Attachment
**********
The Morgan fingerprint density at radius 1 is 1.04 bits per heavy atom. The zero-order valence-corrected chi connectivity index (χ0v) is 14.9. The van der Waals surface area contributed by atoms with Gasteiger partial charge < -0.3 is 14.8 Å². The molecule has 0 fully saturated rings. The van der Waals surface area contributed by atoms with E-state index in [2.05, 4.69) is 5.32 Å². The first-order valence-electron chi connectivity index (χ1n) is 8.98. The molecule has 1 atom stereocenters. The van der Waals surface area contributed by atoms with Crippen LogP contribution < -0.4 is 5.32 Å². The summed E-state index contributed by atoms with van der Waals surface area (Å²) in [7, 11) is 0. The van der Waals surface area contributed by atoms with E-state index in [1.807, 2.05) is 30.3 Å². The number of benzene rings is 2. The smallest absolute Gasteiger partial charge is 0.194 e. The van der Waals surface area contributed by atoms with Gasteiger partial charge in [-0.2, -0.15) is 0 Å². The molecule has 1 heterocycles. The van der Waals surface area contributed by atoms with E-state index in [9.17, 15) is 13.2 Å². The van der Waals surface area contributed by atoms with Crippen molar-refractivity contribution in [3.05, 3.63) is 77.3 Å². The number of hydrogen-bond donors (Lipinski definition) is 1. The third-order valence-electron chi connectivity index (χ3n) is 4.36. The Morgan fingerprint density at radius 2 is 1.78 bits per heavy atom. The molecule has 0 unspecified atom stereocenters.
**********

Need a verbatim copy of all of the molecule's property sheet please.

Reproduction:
The Morgan fingerprint density at radius 1 is 1.04 bits per heavy atom. The zero-order valence-corrected chi connectivity index (χ0v) is 14.9. The van der Waals surface area contributed by atoms with Gasteiger partial charge < -0.3 is 14.8 Å². The molecule has 0 fully saturated rings. The van der Waals surface area contributed by atoms with E-state index in [2.05, 4.69) is 5.32 Å². The first-order valence-electron chi connectivity index (χ1n) is 8.98. The molecule has 1 atom stereocenters. The van der Waals surface area contributed by atoms with Crippen LogP contribution < -0.4 is 5.32 Å². The summed E-state index contributed by atoms with van der Waals surface area (Å²) in [7, 11) is 0. The van der Waals surface area contributed by atoms with E-state index in [1.807, 2.05) is 30.3 Å². The number of benzene rings is 2. The smallest absolute Gasteiger partial charge is 0.194 e. The van der Waals surface area contributed by atoms with Gasteiger partial charge in [-0.2, -0.15) is 0 Å². The molecule has 1 heterocycles. The van der Waals surface area contributed by atoms with E-state index in [9.17, 15) is 13.2 Å². The van der Waals surface area contributed by atoms with Crippen molar-refractivity contribution in [3.05, 3.63) is 77.3 Å². The number of hydrogen-bond donors (Lipinski definition) is 1. The third-order valence-electron chi connectivity index (χ3n) is 4.36. The Morgan fingerprint density at radius 2 is 1.78 bits per heavy atom. The molecule has 0 unspecified atom stereocenters.